No pledge money and no accommodation
The government’s purported proposals ‘do not constitute a crisis response’.
The Public Interest Law Centre and Southall Black Sisters have launched a legal challenge to the government’s failure to provide funding for accommodation for domestic abuse survivors during the ongoing Covid-19 crisis.
As has been widely reported, both in the UK and abroad, women and children living in abusive homes face greater danger during lockdown because they are trapped in the home with their perpetrator(s).
Counting Dead Women recorded 16 killings in the UK between 23 March and 12 April 2020.
This is an average of five deaths per week – over double the average of two deaths per week.
So far, the government has been slow to act, despite being aware of the problem as well as the need to prevent the escalation of abuse.
The first announcement of specific funding after appeals by women’s groups for government action did not come until nineteen days after the ‘stay at home’ guidance was introduced.
On 11 April, the Home Secretary, Priti Patel MP, announced ‘up to £2million’ was pledged, to enhance online support services and helplines for domestic abuse.
The sector has yet to receive this funding.
Announcing the £2million, Priti Patel highlighted how the limited capacity of refuges at the current time lead to insufficient accommodation provision.
This is a real concern, exemplified by the fact that currently Solace Women’s Aid’s 23 refuges in London are currently full.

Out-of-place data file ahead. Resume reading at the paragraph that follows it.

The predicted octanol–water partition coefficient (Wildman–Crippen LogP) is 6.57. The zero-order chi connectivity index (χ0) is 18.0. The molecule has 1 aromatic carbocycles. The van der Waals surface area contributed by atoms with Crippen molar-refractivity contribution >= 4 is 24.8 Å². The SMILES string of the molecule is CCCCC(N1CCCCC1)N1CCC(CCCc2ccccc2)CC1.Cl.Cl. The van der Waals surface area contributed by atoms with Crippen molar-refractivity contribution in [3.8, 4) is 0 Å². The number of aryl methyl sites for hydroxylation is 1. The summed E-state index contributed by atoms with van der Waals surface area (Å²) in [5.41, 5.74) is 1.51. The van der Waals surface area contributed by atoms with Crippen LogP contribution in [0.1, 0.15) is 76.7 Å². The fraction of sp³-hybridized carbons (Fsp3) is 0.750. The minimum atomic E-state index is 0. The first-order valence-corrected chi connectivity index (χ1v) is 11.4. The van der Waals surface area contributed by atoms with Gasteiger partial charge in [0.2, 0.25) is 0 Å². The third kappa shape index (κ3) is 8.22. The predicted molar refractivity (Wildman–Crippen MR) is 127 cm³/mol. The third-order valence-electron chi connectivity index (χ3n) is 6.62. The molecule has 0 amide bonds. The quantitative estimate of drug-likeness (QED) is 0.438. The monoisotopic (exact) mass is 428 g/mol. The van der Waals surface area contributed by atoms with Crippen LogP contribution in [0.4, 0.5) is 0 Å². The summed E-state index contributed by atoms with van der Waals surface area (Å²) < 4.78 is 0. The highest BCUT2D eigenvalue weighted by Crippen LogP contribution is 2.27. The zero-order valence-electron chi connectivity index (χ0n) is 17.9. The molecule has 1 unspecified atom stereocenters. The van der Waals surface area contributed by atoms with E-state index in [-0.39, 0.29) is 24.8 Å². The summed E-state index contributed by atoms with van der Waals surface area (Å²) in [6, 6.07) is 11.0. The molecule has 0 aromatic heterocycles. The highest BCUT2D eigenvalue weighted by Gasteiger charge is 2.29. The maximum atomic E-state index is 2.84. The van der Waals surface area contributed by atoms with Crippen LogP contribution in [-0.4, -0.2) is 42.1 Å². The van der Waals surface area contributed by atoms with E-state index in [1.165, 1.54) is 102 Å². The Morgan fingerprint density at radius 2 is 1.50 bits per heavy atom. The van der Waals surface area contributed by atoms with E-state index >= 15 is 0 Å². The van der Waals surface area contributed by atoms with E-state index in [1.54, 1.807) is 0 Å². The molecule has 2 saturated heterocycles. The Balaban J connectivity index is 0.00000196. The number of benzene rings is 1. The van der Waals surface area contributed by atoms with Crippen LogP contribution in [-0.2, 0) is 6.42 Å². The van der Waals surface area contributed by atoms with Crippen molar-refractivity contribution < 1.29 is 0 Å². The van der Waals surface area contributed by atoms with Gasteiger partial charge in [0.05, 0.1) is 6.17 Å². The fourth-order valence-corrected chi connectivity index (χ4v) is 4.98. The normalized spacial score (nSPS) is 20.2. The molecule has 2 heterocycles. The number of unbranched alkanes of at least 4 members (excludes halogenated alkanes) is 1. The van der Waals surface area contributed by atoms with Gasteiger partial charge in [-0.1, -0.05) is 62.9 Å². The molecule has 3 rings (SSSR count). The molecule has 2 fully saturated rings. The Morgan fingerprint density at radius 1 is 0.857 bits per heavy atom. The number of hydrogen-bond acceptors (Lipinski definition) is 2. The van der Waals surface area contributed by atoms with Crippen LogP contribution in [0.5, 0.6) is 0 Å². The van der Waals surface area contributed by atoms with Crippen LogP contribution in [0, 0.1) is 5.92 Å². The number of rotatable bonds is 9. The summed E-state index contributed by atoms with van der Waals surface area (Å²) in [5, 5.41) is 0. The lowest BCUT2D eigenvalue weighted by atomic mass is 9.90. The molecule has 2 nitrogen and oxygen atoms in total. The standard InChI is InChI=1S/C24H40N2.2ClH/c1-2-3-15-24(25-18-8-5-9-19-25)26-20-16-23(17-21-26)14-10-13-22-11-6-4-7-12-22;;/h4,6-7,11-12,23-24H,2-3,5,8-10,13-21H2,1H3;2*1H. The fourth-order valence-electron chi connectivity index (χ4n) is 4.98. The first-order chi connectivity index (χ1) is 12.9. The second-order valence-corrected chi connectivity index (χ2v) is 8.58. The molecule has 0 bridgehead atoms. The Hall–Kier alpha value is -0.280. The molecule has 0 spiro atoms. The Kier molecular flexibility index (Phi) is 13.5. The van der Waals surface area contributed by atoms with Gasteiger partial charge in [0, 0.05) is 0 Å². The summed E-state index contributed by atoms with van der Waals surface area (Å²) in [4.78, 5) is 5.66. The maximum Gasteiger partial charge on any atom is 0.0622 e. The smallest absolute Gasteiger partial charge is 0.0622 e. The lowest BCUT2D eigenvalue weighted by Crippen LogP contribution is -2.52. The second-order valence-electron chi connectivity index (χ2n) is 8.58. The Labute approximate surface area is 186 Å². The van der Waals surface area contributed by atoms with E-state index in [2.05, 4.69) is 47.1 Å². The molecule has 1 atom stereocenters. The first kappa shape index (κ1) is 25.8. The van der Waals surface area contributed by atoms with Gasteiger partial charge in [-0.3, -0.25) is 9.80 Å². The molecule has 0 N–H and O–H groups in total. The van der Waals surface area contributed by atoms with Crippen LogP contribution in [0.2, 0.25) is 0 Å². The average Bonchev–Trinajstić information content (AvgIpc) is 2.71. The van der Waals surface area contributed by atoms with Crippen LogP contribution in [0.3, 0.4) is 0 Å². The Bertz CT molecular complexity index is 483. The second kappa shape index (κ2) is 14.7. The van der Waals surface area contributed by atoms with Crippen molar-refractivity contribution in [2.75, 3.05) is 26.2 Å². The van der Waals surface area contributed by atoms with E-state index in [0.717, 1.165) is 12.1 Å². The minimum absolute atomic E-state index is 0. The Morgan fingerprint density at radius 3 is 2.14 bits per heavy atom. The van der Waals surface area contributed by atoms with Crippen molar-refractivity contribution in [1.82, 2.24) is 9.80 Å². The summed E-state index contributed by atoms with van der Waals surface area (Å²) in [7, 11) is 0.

The Home Secretary said that “…where a victim, and their children, do need to leave, we will ensure they have a safe place to go.”
In order to achieve this, Patel said that she was looking at alternative accommodation to “…ensure that there are enough places for those in need at this difficult time.”
While these promises are welcome, given the critical need for housing, not only did Patel fail to mention how and when the accommodation will be sourced, but the proposals do not go far enough and do not constitute a crisis response.
And while funding for helplines is welcome, it is not an adequate practical and effective crisis response.
Women and children will not be able to flee abusive homes unless there is accommodation for them to move into when they are at risk.
And refuges are currently full.
Domestic abuse charities are, apparently, to receive a portion of a £750million charity fund announced by the Chancellor, Rishi Sunak, but it is not clear how much this will be nor when it will reach frontline services or fund alternative accommodation.
This funding will also only cover the additional costs and challenges services need and face in operating and maintaining current levels of provision.
The UK government therefore also needs to guarantee specific funding for emergency accommodation and crisis support.
This is the only way to ensure that there are ‘enough places’ for women, to be safely and suitably housed.
What is the point in funding domestic abuse helplines unless the government also provides accommodation for survivors who are at risk and need protection?
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